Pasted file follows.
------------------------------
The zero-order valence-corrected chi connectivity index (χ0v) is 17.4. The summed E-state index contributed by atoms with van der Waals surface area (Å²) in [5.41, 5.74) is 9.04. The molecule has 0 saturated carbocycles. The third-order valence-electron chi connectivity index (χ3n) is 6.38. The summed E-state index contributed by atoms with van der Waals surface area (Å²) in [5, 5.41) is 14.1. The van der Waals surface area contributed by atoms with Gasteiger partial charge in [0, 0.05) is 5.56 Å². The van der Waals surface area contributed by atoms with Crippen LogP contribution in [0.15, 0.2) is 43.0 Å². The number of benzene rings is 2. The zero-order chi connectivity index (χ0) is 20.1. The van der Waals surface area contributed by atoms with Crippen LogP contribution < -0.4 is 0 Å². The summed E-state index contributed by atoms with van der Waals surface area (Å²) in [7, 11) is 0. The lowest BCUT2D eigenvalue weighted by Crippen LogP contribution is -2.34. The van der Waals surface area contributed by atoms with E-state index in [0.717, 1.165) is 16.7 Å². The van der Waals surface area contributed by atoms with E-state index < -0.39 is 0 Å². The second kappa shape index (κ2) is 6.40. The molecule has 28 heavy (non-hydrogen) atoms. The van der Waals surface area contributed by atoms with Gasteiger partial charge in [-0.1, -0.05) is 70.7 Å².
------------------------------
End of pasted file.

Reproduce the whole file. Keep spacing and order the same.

The zero-order valence-corrected chi connectivity index (χ0v) is 17.4. The summed E-state index contributed by atoms with van der Waals surface area (Å²) in [5.41, 5.74) is 9.04. The molecule has 0 saturated carbocycles. The third-order valence-electron chi connectivity index (χ3n) is 6.38. The summed E-state index contributed by atoms with van der Waals surface area (Å²) in [5, 5.41) is 14.1. The van der Waals surface area contributed by atoms with Gasteiger partial charge in [0, 0.05) is 5.56 Å². The van der Waals surface area contributed by atoms with Crippen LogP contribution in [0.15, 0.2) is 43.0 Å². The number of benzene rings is 2. The zero-order chi connectivity index (χ0) is 20.1. The van der Waals surface area contributed by atoms with Crippen LogP contribution < -0.4 is 0 Å². The summed E-state index contributed by atoms with van der Waals surface area (Å²) in [7, 11) is 0. The lowest BCUT2D eigenvalue weighted by Crippen LogP contribution is -2.34. The van der Waals surface area contributed by atoms with E-state index in [0.717, 1.165) is 16.7 Å². The van der Waals surface area contributed by atoms with E-state index < -0.39 is 0 Å². The second kappa shape index (κ2) is 6.40. The molecule has 28 heavy (non-hydrogen) atoms. The van der Waals surface area contributed by atoms with Gasteiger partial charge in [-0.1, -0.05) is 70.7 Å².